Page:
Mongolia eyes 50% stake in key Oyu Tolgoi project

Trucks carrying coal An increase in mining activity is expected to boost Mongolia's economy in the coming years

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Mongolia is seeking greater control of one the biggest mining projects in the country, which is being developed by Rio Tinto and Ivanhoe Mines.

The government said it wants to raise its stake in the Oyu Tolgoi project to 50% from 34%.

According to the original contract signed in 2009, Mongolia can increase its stake only after 30 years.

When completed, the project is expected to account for as much as 5% of Mongolia's gross domestic product.

"At this moment the government has made the decision that we will send the proposal to renegotiate the timeframe with which to increase the Mongolian portion to 50%", Dashdorj Zorigt, Mongolia's mining minister said.

Changing framework

The project, developing what is expected to be one of the world's biggest copper mines, has seen huge investment being made by Rio Tinto and Ivanhoe Mines.

Analysts believe the companies are likely to raise objections to the government's proposal.

Start Quote

There is a worldwide trend over the last 12 months over growing resource nationalism”

End Quote Gavin Wendt Mine Life

"They developed a project based on a certain economic framework which is now going to change," Gavin Wendt of Mine Life told the BBC.

"The consequences of this will be significant," he added.

Cameron McRae of Rio Tinto said while the company was willing to hold talks with the Mongolian government, it expected the current term and conditions to be honoured.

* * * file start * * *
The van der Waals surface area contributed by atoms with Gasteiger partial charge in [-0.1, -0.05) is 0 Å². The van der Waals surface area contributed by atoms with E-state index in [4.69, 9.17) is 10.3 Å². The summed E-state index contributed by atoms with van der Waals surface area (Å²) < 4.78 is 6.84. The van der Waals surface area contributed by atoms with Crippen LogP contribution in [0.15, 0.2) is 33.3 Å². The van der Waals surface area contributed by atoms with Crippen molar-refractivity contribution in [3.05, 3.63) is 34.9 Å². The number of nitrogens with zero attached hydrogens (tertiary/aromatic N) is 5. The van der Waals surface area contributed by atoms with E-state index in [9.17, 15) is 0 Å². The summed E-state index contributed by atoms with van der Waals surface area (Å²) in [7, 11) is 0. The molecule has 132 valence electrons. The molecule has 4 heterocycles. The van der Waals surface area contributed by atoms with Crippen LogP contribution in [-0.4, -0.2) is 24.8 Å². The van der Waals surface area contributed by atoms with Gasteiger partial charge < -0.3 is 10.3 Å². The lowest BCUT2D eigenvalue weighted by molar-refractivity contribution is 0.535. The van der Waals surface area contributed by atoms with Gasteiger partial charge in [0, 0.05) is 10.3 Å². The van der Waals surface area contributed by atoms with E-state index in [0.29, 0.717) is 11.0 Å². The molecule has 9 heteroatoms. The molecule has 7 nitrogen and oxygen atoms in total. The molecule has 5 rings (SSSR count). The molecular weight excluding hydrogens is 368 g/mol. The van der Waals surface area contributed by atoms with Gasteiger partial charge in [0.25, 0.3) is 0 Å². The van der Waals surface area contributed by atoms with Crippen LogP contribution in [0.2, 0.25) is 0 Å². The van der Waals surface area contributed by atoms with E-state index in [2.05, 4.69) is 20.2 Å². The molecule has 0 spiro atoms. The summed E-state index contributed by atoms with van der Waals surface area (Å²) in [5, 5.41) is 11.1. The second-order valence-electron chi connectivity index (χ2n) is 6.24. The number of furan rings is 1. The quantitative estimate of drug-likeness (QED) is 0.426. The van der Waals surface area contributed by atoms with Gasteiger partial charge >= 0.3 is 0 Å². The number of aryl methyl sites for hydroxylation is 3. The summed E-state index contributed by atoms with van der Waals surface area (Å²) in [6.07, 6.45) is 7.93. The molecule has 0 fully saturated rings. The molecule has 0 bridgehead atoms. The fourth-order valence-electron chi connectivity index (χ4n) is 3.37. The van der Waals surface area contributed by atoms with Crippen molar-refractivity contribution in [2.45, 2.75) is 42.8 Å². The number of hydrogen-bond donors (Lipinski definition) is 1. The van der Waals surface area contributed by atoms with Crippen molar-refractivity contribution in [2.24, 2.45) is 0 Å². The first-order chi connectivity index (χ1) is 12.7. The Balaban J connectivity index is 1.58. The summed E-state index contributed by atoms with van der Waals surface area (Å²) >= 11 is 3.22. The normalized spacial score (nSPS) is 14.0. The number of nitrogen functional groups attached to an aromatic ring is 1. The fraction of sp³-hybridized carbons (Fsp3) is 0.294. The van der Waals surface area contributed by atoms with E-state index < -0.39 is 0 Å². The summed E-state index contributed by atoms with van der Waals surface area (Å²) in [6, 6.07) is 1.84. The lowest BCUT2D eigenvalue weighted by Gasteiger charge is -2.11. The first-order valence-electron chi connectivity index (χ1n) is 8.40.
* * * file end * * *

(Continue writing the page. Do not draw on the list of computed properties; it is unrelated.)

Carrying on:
"What we are demonstrating is that the investment agreement is a contract, and we are going to honour our commitment and expect the government to honour its commitments," he said.

However, analysts warned that it will be a tricky situation for the mining companies.

"They don't want to jeopardise their existing investment by upsetting the government," Mine Life's Mr Wendt said.

'Resource nationalism'

Analysts said the Mongolian government's decision was not a surprising one, given that countries were looking to have a bigger control over their natural resources.

"There is a worldwide trend over the last 12 months of growing resource nationalism," said Mr Wendt.

Jonathan Barratt of Commodity Broking added that authorities were doing this to ensure that a greater share of profits from the country's resources passed into the economy.

"You can either tax them [the mining companies] on royalties or you can become their partner," Mr Barratt said.

However analysts said the government's move could backfire if companies become wary of investing in the country.

"It is concerning not only for Rio and Ivanhoe, but also for all of the major companies that are establishing mines in Mongolia," Mine Life's Mr Wendt said.

"It's going to add to uncertainty, to costs of developing projects and companies don't like that."

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